This is a book that should not — cannot — be read. Please don't bother. This is a book that is to be experienced. If there were a plot to this novel, it would be this: a painter reflects on her identity. "It's with such a profound happiness," she mysteriously begins, and deeper down we go from there, passing animals, mirrors, floral anatomy, and being itself on the way to a hidden room of the mind. Lispector's compact replications of a consciousness stream cascade over you, into you. Like the living water of the title, the pulsating prose has a rush, a weight, a slippery presence that can make you feel more alive. Recommended By Thomas L., Powells.com
Synopses & Reviews
A meditation on the nature of life and time, Água Viva (1973) shows Lispector discovering a new means of writing about herself, more deeply transforming her individual experience into a universal poetry. In a body of work as emotionally powerful, formally innovative, and philosophically profound as Clarice Lispector's, Água Viva stands out as a particular triumph.
"One of 20th-century Brazil's most intriguing and mystifying writers." The L Magazine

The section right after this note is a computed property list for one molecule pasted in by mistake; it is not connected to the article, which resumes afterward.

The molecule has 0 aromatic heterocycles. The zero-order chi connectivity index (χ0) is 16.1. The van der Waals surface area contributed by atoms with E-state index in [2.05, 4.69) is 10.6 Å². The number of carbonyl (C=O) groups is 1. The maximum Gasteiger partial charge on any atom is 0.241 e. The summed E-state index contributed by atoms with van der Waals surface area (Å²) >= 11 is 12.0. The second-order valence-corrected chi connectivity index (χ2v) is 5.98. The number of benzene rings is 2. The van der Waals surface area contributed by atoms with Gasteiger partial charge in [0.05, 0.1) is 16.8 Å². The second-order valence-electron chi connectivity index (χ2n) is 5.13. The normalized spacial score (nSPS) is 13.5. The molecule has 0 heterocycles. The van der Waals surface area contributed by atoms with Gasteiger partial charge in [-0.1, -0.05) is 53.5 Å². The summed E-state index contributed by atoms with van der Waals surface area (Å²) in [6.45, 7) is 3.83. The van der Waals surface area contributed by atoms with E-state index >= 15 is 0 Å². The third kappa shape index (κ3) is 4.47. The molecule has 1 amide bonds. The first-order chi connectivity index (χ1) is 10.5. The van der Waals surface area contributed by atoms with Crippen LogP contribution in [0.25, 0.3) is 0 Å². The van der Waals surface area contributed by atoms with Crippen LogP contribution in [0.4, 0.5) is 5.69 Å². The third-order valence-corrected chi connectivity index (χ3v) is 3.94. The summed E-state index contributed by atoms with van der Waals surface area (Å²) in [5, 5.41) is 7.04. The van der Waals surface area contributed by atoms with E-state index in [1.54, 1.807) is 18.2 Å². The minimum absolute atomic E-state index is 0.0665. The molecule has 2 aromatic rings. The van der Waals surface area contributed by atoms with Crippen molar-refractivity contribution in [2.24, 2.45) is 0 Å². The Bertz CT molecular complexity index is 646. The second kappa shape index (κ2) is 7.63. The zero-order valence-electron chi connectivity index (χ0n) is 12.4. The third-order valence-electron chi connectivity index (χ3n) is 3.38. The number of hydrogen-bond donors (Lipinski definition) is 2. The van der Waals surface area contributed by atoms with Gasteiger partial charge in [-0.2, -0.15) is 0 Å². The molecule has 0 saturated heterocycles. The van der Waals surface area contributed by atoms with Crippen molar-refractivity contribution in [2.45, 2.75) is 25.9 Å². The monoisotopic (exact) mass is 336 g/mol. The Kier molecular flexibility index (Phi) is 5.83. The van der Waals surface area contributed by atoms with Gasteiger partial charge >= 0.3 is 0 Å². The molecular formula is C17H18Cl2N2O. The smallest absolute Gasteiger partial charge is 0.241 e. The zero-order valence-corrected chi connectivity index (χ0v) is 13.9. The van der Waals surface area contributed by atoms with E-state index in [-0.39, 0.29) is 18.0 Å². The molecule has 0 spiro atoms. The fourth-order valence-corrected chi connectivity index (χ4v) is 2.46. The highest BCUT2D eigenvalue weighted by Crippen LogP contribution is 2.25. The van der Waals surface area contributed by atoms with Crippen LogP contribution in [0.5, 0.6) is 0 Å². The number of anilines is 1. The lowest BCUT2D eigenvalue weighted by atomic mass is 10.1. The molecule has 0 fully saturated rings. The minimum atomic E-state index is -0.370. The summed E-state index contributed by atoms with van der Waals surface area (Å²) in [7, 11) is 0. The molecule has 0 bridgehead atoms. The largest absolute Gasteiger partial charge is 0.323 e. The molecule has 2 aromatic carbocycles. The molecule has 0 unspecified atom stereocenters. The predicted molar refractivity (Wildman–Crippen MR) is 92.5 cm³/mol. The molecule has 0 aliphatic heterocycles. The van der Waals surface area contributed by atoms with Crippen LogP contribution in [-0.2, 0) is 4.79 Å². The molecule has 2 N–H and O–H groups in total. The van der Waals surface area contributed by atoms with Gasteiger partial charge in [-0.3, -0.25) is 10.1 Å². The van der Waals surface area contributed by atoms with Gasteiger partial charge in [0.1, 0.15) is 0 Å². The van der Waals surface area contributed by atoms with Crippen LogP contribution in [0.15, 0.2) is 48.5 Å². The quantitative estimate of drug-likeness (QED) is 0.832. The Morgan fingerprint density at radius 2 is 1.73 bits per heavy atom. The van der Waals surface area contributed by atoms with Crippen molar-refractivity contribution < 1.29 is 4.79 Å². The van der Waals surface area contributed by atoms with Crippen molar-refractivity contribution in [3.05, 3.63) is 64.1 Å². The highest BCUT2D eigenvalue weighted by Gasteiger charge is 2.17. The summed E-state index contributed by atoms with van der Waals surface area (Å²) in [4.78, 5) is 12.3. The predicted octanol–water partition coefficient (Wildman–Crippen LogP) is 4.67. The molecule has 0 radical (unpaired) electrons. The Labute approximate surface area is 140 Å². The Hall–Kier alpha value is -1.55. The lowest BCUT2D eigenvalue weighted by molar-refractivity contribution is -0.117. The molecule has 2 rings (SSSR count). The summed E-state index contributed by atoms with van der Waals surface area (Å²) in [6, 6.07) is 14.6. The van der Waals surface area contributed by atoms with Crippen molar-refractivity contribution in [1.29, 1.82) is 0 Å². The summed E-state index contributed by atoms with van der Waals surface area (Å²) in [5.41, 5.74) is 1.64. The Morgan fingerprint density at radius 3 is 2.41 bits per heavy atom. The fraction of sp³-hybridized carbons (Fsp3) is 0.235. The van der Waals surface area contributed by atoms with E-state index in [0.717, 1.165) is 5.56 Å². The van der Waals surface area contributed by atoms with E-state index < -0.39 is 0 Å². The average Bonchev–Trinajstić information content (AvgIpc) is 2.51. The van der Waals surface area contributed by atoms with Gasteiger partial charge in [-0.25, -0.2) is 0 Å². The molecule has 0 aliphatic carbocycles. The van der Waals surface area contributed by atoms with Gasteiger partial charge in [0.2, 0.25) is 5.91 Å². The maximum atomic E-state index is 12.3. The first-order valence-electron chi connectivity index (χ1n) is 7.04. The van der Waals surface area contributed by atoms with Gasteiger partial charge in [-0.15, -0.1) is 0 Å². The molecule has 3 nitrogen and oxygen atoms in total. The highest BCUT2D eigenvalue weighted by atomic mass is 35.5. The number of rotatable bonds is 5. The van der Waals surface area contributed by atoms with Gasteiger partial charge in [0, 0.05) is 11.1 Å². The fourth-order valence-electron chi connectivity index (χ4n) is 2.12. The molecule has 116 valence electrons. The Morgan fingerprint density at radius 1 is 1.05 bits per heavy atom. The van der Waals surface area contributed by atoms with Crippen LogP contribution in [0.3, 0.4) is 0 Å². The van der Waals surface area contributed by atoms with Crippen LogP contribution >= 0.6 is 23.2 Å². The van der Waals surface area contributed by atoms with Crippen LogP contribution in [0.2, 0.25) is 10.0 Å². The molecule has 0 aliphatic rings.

"This is a fictional account of a woman's attempt to escape from conventional time and exist instead in a perpetually renewing 'this instant-now'. Lispector pursued this same seemingly impossible aim through a number of books - getting closer and closer to the confused and thrilling feeling of fully conscious aliveness. Água Viva is where she succeeds most amazingly." Toby Litt, The Guardian
"Brilliant and unclassifiable... Glamorous, cultured, moody, Lispector is an emblematic twentieth-century artist who belongs in the same pantheon as Kafka and Joyce." Edmund White
About the Author
Clarice Lispector (1925-1977), the author of such works as Near to the Wild Heart, The Hour of the Star, and The Passion According to G. H., is the internationally acclaimed novelist and short-story writer from Brazil and the subject of Benjamin Moser's magisterial biography Why This World.